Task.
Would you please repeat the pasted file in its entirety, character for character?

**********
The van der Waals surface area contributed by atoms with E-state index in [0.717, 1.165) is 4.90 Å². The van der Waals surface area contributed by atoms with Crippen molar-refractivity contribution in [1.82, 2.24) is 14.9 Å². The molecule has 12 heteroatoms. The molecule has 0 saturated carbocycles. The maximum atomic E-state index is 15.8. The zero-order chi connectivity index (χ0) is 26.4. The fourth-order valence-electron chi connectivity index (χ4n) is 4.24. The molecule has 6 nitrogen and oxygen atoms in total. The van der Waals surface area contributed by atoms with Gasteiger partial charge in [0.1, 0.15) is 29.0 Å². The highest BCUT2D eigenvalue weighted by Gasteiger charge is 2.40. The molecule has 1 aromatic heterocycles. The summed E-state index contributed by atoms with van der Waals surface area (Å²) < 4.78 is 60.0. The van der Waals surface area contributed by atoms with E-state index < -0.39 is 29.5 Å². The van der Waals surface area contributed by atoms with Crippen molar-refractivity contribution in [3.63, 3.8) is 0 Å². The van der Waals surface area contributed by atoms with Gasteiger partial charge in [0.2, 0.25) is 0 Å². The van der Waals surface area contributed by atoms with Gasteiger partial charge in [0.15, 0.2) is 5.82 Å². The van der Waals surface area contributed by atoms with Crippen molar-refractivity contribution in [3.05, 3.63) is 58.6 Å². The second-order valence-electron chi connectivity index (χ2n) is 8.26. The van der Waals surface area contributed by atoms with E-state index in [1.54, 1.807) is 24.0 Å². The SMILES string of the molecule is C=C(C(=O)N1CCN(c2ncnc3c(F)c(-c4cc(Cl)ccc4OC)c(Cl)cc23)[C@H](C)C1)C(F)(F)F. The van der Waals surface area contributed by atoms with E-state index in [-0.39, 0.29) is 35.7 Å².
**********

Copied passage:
The van der Waals surface area contributed by atoms with E-state index in [0.717, 1.165) is 4.90 Å². The van der Waals surface area contributed by atoms with Crippen molar-refractivity contribution in [1.82, 2.24) is 14.9 Å². The molecule has 12 heteroatoms. The molecule has 0 saturated carbocycles. The maximum atomic E-state index is 15.8. The zero-order chi connectivity index (χ0) is 26.4. The fourth-order valence-electron chi connectivity index (χ4n) is 4.24. The molecule has 6 nitrogen and oxygen atoms in total. The van der Waals surface area contributed by atoms with Gasteiger partial charge in [0.1, 0.15) is 29.0 Å². The highest BCUT2D eigenvalue weighted by Gasteiger charge is 2.40. The molecule has 1 aromatic heterocycles. The summed E-state index contributed by atoms with van der Waals surface area (Å²) < 4.78 is 60.0. The van der Waals surface area contributed by atoms with E-state index < -0.39 is 29.5 Å². The van der Waals surface area contributed by atoms with Crippen molar-refractivity contribution in [3.63, 3.8) is 0 Å². The van der Waals surface area contributed by atoms with Gasteiger partial charge in [0.2, 0.25) is 0 Å². The van der Waals surface area contributed by atoms with Gasteiger partial charge in [0.15, 0.2) is 5.82 Å². The van der Waals surface area contributed by atoms with Crippen molar-refractivity contribution in [3.05, 3.63) is 58.6 Å². The second-order valence-electron chi connectivity index (χ2n) is 8.26. The van der Waals surface area contributed by atoms with E-state index in [1.54, 1.807) is 24.0 Å². The SMILES string of the molecule is C=C(C(=O)N1CCN(c2ncnc3c(F)c(-c4cc(Cl)ccc4OC)c(Cl)cc23)[C@H](C)C1)C(F)(F)F. The van der Waals surface area contributed by atoms with E-state index in [-0.39, 0.29) is 35.7 Å².